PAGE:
Sheila Hanson v. Kato Cable, et at. No. WC22-6477 (W.C.C.A. January 24, 2023).
The Employee appealed a workers’ compensation decision that the Employee withdrew from the labor market, and is therefore ineligible for temporary partial disability benefits.
Employee sustained an admitted Gillette left shoulder injury with Employer. Employee ultimately returned to work with the date of injury employer with permanent work restrictions.
Employee subsequently began to experience similar symptoms in her neck and right shoulder. By this time, the Employee was now contracted through a different employer, insured by a different insurer. This new insurer also admitted a Gillette injury to the neck and right shoulder, culminating on January 24, 2020.
The Employee continued working for Employer with restrictions, and with worsening symptoms. Due to her symptoms, Employee inquired about whether there were any remote jobs within the company, but no such positions were available. The Employee resigned, sold their home, and bought an RV, with the intention of traveling the county and working remotely, which was a dream the Employee had for years. Employee subsequently looked for work over the internet on a single occasion. The Employee began working for her spouse’s remote web designing company, earning $11 per hour, and working 25-30 hours per week.
Employee then began working with a QRC, who determined the Employee’s current job was suitable, and that no job search was needed. A vocational evaluation was performed on behalf of the second Employer and Insurer, who found the Employee withdrew from the labor market and failed to conduct a reasonable job search.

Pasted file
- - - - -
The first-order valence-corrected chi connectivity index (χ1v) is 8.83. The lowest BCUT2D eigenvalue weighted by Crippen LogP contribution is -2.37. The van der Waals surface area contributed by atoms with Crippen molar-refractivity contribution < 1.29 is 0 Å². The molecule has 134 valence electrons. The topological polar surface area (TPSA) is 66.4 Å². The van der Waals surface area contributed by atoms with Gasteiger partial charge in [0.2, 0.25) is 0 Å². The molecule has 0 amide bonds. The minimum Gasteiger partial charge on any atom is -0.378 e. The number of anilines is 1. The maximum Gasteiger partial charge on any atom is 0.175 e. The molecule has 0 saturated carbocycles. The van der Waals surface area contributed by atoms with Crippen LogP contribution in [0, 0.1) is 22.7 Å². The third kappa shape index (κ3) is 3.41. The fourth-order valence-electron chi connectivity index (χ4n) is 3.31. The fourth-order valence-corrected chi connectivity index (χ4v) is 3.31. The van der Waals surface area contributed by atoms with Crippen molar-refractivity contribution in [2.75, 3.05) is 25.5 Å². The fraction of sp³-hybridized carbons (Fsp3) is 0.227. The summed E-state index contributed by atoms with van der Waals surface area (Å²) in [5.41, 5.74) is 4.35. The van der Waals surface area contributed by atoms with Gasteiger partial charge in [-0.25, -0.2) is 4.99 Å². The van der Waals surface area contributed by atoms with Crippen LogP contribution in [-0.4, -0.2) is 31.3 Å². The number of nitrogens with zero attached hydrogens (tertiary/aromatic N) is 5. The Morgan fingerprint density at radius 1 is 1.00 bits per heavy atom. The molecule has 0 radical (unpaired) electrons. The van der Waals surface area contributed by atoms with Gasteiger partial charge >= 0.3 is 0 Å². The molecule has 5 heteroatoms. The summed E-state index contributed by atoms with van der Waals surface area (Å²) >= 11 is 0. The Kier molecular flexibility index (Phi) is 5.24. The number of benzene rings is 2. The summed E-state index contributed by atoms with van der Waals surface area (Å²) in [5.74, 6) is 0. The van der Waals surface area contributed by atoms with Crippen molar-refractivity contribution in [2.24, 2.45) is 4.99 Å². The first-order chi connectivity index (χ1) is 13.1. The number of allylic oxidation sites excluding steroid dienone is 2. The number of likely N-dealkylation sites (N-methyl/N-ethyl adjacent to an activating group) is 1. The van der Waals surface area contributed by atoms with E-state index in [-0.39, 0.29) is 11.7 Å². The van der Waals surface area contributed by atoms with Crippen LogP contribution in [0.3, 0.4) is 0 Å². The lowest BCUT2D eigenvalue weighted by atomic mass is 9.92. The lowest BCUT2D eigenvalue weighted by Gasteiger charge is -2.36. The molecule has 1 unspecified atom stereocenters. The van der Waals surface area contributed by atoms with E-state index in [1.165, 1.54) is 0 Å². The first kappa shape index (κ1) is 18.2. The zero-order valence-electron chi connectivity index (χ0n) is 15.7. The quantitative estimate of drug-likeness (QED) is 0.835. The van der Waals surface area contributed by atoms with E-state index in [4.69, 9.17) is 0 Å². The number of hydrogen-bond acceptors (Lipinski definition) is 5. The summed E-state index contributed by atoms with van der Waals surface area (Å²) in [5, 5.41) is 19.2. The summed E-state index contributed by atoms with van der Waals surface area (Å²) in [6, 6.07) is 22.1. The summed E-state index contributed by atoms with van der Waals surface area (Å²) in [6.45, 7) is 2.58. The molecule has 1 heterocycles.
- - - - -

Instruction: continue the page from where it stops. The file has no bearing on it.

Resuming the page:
The matter went to hearing, where the compensation judge denied the claimed temporary partial disability benefits. On appeal, the WCCA discussed that choosing to work remotely is not necessarily a removal from the labor market. However, the requirement that an employee must search for work within her medical restriction and earning capacity in order to receive certain workers’ compensation benefits is applicable. Specifically, it is the Employee’s burden to establish a diminution in earning capacity is causally related to a work injury. Here, the Employee has not sought any additional work or demonstrated any effort to improve her work situation. The compensation judge was within his discretion to adopt the vocational opinion that the Employee has withdrawn from the labor market. The WCCA affirmed.
Takeaway: When an employee limits herself from full-time, to part-time work, and fails to conduct a diligent job search, a compensation judge may find that the employee voluntarily withdrew from the labor market.